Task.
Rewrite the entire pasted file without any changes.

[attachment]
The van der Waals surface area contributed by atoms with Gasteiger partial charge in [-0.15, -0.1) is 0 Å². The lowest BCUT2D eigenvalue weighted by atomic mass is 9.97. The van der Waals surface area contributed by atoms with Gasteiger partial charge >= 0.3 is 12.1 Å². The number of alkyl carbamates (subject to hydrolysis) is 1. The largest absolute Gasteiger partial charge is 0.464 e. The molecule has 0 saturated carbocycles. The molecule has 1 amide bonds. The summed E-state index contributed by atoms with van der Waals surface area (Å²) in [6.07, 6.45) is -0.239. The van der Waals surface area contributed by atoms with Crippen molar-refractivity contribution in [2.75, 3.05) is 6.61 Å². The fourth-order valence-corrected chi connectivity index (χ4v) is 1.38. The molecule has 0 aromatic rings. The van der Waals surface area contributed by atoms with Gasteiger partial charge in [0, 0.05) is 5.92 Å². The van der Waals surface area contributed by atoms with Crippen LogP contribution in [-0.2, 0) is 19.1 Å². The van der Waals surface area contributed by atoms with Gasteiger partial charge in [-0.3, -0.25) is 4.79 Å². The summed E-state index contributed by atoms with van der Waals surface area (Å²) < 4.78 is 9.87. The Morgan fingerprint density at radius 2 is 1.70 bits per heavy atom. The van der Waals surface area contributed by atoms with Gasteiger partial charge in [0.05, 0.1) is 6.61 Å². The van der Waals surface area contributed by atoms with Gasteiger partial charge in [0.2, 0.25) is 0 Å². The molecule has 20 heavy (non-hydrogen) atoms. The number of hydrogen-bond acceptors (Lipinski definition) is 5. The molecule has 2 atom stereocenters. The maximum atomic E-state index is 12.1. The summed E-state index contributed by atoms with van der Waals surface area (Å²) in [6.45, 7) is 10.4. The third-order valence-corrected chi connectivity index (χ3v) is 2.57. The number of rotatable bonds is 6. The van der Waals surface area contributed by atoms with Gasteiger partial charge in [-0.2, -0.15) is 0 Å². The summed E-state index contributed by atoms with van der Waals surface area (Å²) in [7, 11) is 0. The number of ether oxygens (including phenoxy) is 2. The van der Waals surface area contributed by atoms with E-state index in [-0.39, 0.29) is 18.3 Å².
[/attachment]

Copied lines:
The van der Waals surface area contributed by atoms with Gasteiger partial charge in [-0.15, -0.1) is 0 Å². The lowest BCUT2D eigenvalue weighted by atomic mass is 9.97. The van der Waals surface area contributed by atoms with Gasteiger partial charge >= 0.3 is 12.1 Å². The number of alkyl carbamates (subject to hydrolysis) is 1. The largest absolute Gasteiger partial charge is 0.464 e. The molecule has 0 saturated carbocycles. The molecule has 1 amide bonds. The summed E-state index contributed by atoms with van der Waals surface area (Å²) in [6.07, 6.45) is -0.239. The van der Waals surface area contributed by atoms with Crippen molar-refractivity contribution in [2.75, 3.05) is 6.61 Å². The fourth-order valence-corrected chi connectivity index (χ4v) is 1.38. The molecule has 0 aromatic rings. The van der Waals surface area contributed by atoms with Gasteiger partial charge in [0, 0.05) is 5.92 Å². The van der Waals surface area contributed by atoms with Crippen LogP contribution in [-0.2, 0) is 19.1 Å². The van der Waals surface area contributed by atoms with Gasteiger partial charge in [-0.3, -0.25) is 4.79 Å². The summed E-state index contributed by atoms with van der Waals surface area (Å²) < 4.78 is 9.87. The Morgan fingerprint density at radius 2 is 1.70 bits per heavy atom. The van der Waals surface area contributed by atoms with Gasteiger partial charge in [0.05, 0.1) is 6.61 Å². The van der Waals surface area contributed by atoms with Gasteiger partial charge in [0.2, 0.25) is 0 Å². The molecule has 20 heavy (non-hydrogen) atoms. The number of hydrogen-bond acceptors (Lipinski definition) is 5. The molecule has 2 atom stereocenters. The maximum atomic E-state index is 12.1. The summed E-state index contributed by atoms with van der Waals surface area (Å²) in [6.45, 7) is 10.4. The third-order valence-corrected chi connectivity index (χ3v) is 2.57. The number of rotatable bonds is 6. The van der Waals surface area contributed by atoms with Gasteiger partial charge in [-0.2, -0.15) is 0 Å². The summed E-state index contributed by atoms with van der Waals surface area (Å²) in [7, 11) is 0. The number of ether oxygens (including phenoxy) is 2. The van der Waals surface area contributed by atoms with E-state index in [-0.39, 0.29) is 18.3 Å².